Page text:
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The wind is inconsolable.


Crouching to vent my drysuit,

I hear gravel scatter, greeting calls

as my fellow crew rush to change

for the Shout. What’s out there? 


they ask. I tell them what I know. 

‘It’s seven and gusting’, our Launching 

Authority says, ‘’it’ll be rough by Parker’s.’ 

This we already know.


One, two, whacks on my back tell me

crew are seated, feet in stirrups.

With an all clear port and starboard, 

I open the throttle, launch into the maelstrom.


The water is bruised purple and black.  

Our ballast tank full equals the weight

of three men in the bow, keeps our

nose down as we face the turmoil


of this inland sea. On our port side,

a conspiracy of Cormorants

huddle on Salmon Island’s 

rocky crop, keeping watch.


In open water the waves

heap up, retching, dumping turf

stained lake across our bow. I power

up the face then throttle off 


so we don’t take flight at the crest, 

pendulum to a bow over 

stern capsize. By Hare Island

a turn to port and a beam sea


makes us wary of rogue waves

quarter side on. I hold a reserve 

on the helm - to power us away 

from harm if needed, and for safety,


steer in at forty-five degrees.

At Parkers Point with a boxing sea

and pyramid waves, we read all

movement, call it as I steer behind,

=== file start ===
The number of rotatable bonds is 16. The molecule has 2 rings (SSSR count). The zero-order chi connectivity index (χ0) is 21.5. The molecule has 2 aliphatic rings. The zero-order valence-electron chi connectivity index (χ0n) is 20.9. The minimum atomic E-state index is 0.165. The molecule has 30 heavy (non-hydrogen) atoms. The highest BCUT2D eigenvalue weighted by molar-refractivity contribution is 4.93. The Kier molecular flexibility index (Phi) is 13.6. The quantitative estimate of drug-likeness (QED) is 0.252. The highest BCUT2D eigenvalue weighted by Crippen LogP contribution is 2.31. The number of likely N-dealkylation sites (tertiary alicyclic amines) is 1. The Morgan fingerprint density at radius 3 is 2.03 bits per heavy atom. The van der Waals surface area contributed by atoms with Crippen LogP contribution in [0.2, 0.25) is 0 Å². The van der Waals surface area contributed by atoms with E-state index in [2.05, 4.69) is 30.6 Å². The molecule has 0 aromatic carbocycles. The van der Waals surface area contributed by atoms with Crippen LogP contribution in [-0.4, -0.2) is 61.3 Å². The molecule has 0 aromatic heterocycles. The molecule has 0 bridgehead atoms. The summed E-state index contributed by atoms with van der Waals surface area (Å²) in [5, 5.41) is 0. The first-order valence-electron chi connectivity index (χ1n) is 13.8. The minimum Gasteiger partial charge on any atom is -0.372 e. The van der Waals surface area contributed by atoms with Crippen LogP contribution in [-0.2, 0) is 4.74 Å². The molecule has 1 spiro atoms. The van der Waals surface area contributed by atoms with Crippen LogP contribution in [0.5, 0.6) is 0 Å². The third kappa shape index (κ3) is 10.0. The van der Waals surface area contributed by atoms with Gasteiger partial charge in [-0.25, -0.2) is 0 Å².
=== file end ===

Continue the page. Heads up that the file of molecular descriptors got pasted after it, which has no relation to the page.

in front and away from breakers.

In my earpiece our Radio 

Operator, seated behind me, transmits 

our location every fifteen to Valentia.


We see them ahead below the Middle 

Ground, side on to weather and sliding

down the shoulder of a breaking wave.

But with nothing beneath them, 


their anchor drags before their makeshift 

drogue snaps them to, bow to weather. 

I ease us in from windward.

A crew climbs across, carrying 


a radio, a smile, First Aid. 

Eight on board, all below

except the skipper, luminescent 

in his orange lifejacket.


My crew shouts to those below, 

reassures them. After a quick survey 

of frightened faces he gets to, 

sets up a bridle before he 


and the skipper haul in anchor

and drogue. I helm into wind to 

cross the T and pass the tow, count

sets as crew pays out line until I call,


‘secure the tow’. As we make way, 

we radio back to centre their rudder.

With an eye to the swell, the wind

and boat astern, we plough a trough, 


ease back as the line groans, then into 

weather we point west through Scarriff Bay, 

steering clear of the Middle Ground. In the lee of Bushy 

Island we shorten the tow, safe harbour in sight at last.

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